Songwriting is Word Sculpture
It is hard to nail down what goes on in a poet's or a song writer's head as they sculpt words and phrases to craft a verse. (As a dabbler in poetry I reach far and wide for rhythm and rhyme. It's not as easy as it looks).
Any estimate is at best partly right without an explicit statement from the artist. But there are some clues.
Whence "Christ Was Born Across the Sea?"
A songwriter alive in the same time period penned a Christmas carol about the news of Christ's birth being "brought from oversea." The artistic point is strikingly similar to Howe's "Christ was born across the sea."
The Christmas carol, written by best estimates a few years before Julia Ward Howe wrote the Battle Hymn of the Republic, uses "oversea" which means "across the sea" quite literally.
The term "overseas" comes to English from the French outre-mer. The capitalized version Outremer was a general name given to the Crusader states established after the First Crusade: the County of Edessa, the Principality of Antioch, the County of Tripoli and especially the Kingdom of Jerusalem. It is in that land where Jesus was born: Outremer. (The Holy Land, more or less ~ oversea ~ across the sea).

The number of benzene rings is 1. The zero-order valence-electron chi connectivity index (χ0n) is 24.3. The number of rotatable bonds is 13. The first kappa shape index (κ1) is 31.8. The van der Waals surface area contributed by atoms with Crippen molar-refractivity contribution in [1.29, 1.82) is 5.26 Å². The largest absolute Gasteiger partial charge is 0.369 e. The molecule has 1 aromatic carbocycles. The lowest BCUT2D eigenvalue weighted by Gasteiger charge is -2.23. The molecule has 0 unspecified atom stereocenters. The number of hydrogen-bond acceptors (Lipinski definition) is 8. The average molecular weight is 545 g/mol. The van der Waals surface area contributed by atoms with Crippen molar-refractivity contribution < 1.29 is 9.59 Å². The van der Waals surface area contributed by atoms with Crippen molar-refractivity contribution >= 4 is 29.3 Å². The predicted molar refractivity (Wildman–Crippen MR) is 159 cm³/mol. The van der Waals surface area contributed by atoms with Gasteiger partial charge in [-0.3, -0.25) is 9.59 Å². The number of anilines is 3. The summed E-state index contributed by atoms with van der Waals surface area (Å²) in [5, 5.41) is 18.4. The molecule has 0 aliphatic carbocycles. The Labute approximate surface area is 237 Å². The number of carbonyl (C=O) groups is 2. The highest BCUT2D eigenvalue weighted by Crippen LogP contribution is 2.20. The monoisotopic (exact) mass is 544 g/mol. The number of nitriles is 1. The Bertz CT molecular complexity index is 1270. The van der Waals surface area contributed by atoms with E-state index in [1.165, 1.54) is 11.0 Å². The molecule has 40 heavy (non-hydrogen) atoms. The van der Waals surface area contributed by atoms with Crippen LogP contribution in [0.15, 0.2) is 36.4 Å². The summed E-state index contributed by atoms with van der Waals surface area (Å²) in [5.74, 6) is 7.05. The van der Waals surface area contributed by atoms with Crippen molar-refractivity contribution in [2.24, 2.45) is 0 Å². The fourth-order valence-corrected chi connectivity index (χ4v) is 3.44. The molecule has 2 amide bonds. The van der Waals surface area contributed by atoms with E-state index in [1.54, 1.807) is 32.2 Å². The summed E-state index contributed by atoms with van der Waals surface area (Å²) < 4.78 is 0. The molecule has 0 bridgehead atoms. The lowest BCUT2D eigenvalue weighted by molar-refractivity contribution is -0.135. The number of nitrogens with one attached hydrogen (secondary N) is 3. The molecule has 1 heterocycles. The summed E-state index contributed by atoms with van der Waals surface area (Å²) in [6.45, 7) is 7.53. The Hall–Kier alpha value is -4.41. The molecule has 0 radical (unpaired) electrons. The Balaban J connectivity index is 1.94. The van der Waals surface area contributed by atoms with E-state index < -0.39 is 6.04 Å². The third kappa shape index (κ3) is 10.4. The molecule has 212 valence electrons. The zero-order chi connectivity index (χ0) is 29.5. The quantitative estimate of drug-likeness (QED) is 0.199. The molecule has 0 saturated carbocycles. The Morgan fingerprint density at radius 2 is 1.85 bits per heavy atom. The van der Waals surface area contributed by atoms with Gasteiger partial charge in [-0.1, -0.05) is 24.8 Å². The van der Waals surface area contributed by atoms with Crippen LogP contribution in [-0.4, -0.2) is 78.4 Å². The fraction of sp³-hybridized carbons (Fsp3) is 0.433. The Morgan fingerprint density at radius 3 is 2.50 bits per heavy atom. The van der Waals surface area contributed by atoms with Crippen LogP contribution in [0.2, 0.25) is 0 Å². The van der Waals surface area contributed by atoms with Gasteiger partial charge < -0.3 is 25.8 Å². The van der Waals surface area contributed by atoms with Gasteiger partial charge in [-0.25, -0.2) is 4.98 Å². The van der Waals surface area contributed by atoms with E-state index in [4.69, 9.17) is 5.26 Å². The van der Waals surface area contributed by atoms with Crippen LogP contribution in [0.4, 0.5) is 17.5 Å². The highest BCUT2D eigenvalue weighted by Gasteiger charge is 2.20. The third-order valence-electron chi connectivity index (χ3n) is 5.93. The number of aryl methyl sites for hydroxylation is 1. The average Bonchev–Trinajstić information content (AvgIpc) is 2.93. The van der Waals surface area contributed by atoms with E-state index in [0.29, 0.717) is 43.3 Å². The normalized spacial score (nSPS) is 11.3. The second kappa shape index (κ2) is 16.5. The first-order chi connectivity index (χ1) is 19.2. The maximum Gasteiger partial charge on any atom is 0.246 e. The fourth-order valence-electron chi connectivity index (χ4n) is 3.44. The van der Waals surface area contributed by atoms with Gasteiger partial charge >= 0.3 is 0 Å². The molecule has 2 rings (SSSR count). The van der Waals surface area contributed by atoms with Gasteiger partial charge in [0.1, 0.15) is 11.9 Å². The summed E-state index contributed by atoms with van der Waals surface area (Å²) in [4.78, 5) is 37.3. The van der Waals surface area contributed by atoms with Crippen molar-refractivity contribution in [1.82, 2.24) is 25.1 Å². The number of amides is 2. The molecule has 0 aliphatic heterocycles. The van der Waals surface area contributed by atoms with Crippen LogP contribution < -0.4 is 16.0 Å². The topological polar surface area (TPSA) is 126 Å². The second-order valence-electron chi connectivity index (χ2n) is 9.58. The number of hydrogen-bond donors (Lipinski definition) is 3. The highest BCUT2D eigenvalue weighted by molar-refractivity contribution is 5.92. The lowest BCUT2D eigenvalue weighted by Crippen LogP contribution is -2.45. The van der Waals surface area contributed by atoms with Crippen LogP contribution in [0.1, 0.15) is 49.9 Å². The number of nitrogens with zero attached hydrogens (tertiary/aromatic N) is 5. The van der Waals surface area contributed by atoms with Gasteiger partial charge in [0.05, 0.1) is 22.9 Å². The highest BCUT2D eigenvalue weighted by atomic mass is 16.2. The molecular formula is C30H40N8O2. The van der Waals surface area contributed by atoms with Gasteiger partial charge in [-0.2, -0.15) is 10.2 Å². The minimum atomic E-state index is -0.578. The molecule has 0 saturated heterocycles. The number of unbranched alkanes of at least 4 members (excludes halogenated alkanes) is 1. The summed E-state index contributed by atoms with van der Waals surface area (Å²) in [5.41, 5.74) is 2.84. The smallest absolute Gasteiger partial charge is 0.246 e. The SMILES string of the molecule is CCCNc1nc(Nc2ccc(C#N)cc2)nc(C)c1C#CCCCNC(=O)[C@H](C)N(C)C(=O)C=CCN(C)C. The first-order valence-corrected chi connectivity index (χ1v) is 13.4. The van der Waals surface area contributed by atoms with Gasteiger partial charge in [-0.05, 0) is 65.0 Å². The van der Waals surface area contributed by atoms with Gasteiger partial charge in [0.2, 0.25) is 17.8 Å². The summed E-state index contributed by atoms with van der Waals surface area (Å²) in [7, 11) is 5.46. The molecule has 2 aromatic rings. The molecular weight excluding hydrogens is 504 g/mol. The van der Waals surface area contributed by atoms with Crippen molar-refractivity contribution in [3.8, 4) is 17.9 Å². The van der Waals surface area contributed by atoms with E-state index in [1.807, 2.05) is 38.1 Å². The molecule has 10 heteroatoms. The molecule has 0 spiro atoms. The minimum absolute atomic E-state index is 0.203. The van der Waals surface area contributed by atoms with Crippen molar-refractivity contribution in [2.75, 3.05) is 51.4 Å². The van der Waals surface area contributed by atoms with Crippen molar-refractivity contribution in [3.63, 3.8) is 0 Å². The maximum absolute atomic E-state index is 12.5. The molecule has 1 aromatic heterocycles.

Masters in the Hall is a carol crafted by William Morris sometime before 1860. The carol is a song of celebration of the promised birth of Christ the Lord.
Masters in this Hall,
Hear ye news to-day.
Brought from over sea,
And ever I you pray:
Chorus Nowell! Nowell! Nowell! Nowell, sing we clear ...
I know about this song because we sang it in sixth grade choir. It wasn't until I was an adult, and learned about Crusades/Outremer, that I made an association between the two.
It's a song that is contemporary to the Battle Hymn of the Republic. Did Howe borrow from that tune, or did she as an educated person have enough familiarity with history, the classics and poetic styles to arrive at the same turn of phrase independently? Unknown, and either answer is as likely. Her story is that she came up with it on her own ...
I went to bed that night as usual, and slept, according to my wont,
quite soundly. I awoke in the gray of the morning twilight; and as I
lay waiting for the dawn, the long lines of the desired poem began to
twine themselves in my mind. Having thought out all the stanzas, I
said to myself, 'I must get up and write these verses down, lest I
fall asleep again and forget them.' So, with a sudden effort, I sprang
out of bed, and found in the dimness an old stump of a pen which I
remembered to have used the day before. I scrawled the verses almost
without looking at the paper (Howe, Julia Ward. Reminiscences: 1819–1899. Houghton, Mifflin: New York, 1899. p. 275.)